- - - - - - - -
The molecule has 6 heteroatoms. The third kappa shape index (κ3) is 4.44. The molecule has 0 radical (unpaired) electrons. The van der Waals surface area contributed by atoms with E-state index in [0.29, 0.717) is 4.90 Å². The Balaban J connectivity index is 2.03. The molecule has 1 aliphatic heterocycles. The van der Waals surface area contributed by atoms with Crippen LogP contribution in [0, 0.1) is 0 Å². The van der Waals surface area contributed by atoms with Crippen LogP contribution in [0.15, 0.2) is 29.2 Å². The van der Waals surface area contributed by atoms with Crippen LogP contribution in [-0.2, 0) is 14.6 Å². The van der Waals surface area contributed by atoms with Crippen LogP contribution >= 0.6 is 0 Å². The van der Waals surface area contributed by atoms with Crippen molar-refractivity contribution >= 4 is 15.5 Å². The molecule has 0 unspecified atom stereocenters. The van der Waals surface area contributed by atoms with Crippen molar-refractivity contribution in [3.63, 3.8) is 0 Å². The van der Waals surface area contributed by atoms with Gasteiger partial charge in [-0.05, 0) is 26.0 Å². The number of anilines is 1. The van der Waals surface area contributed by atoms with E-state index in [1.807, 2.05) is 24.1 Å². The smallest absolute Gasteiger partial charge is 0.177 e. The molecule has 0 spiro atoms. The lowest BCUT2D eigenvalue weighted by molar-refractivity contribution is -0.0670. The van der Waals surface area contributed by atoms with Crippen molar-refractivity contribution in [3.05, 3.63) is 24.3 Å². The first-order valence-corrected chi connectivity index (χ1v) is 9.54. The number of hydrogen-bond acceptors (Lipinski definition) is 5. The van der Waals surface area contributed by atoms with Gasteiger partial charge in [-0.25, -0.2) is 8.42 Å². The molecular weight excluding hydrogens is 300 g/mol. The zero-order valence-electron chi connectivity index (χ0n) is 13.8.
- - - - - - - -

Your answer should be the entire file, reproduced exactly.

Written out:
The molecule has 6 heteroatoms. The third kappa shape index (κ3) is 4.44. The molecule has 0 radical (unpaired) electrons. The van der Waals surface area contributed by atoms with E-state index in [0.29, 0.717) is 4.90 Å². The Balaban J connectivity index is 2.03. The molecule has 1 aliphatic heterocycles. The van der Waals surface area contributed by atoms with Crippen LogP contribution in [0, 0.1) is 0 Å². The van der Waals surface area contributed by atoms with Crippen LogP contribution in [0.15, 0.2) is 29.2 Å². The van der Waals surface area contributed by atoms with Crippen LogP contribution in [-0.2, 0) is 14.6 Å². The van der Waals surface area contributed by atoms with Crippen LogP contribution >= 0.6 is 0 Å². The van der Waals surface area contributed by atoms with Crippen molar-refractivity contribution >= 4 is 15.5 Å². The molecule has 0 unspecified atom stereocenters. The van der Waals surface area contributed by atoms with Crippen molar-refractivity contribution in [3.63, 3.8) is 0 Å². The van der Waals surface area contributed by atoms with Gasteiger partial charge in [-0.05, 0) is 26.0 Å². The number of anilines is 1. The van der Waals surface area contributed by atoms with E-state index in [1.807, 2.05) is 24.1 Å². The smallest absolute Gasteiger partial charge is 0.177 e. The molecule has 0 spiro atoms. The lowest BCUT2D eigenvalue weighted by molar-refractivity contribution is -0.0670. The van der Waals surface area contributed by atoms with Crippen molar-refractivity contribution in [3.05, 3.63) is 24.3 Å². The first-order valence-corrected chi connectivity index (χ1v) is 9.54. The number of hydrogen-bond acceptors (Lipinski definition) is 5. The van der Waals surface area contributed by atoms with Gasteiger partial charge in [-0.25, -0.2) is 8.42 Å². The molecular weight excluding hydrogens is 300 g/mol. The zero-order valence-electron chi connectivity index (χ0n) is 13.8.